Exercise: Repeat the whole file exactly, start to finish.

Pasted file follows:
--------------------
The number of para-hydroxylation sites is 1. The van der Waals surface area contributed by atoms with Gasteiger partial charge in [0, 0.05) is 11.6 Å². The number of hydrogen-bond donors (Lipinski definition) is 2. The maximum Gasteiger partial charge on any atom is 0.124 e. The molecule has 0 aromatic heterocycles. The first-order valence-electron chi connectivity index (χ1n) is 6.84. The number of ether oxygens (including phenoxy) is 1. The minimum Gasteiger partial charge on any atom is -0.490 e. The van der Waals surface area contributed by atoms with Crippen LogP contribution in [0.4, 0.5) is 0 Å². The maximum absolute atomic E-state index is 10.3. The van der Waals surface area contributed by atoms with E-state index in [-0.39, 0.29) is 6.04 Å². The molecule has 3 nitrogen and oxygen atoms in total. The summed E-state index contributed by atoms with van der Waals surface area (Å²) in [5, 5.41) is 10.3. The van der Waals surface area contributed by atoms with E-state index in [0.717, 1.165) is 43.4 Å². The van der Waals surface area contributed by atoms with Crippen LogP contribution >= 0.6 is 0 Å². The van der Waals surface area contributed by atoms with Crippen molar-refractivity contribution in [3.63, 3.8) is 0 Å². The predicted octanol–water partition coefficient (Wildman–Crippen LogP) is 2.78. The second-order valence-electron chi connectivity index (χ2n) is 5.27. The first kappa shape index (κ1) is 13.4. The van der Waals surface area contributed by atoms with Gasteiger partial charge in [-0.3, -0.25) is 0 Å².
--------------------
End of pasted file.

The number of para-hydroxylation sites is 1. The van der Waals surface area contributed by atoms with Gasteiger partial charge in [0, 0.05) is 11.6 Å². The number of hydrogen-bond donors (Lipinski definition) is 2. The maximum Gasteiger partial charge on any atom is 0.124 e. The molecule has 0 aromatic heterocycles. The first-order valence-electron chi connectivity index (χ1n) is 6.84. The number of ether oxygens (including phenoxy) is 1. The minimum Gasteiger partial charge on any atom is -0.490 e. The van der Waals surface area contributed by atoms with Crippen LogP contribution in [0.4, 0.5) is 0 Å². The maximum absolute atomic E-state index is 10.3. The van der Waals surface area contributed by atoms with E-state index in [-0.39, 0.29) is 6.04 Å². The molecule has 3 nitrogen and oxygen atoms in total. The summed E-state index contributed by atoms with van der Waals surface area (Å²) in [5, 5.41) is 10.3. The van der Waals surface area contributed by atoms with E-state index in [0.717, 1.165) is 43.4 Å². The van der Waals surface area contributed by atoms with Crippen LogP contribution >= 0.6 is 0 Å². The van der Waals surface area contributed by atoms with Crippen molar-refractivity contribution in [3.63, 3.8) is 0 Å². The predicted octanol–water partition coefficient (Wildman–Crippen LogP) is 2.78. The second-order valence-electron chi connectivity index (χ2n) is 5.27. The first kappa shape index (κ1) is 13.4. The van der Waals surface area contributed by atoms with Gasteiger partial charge in [-0.3, -0.25) is 0 Å².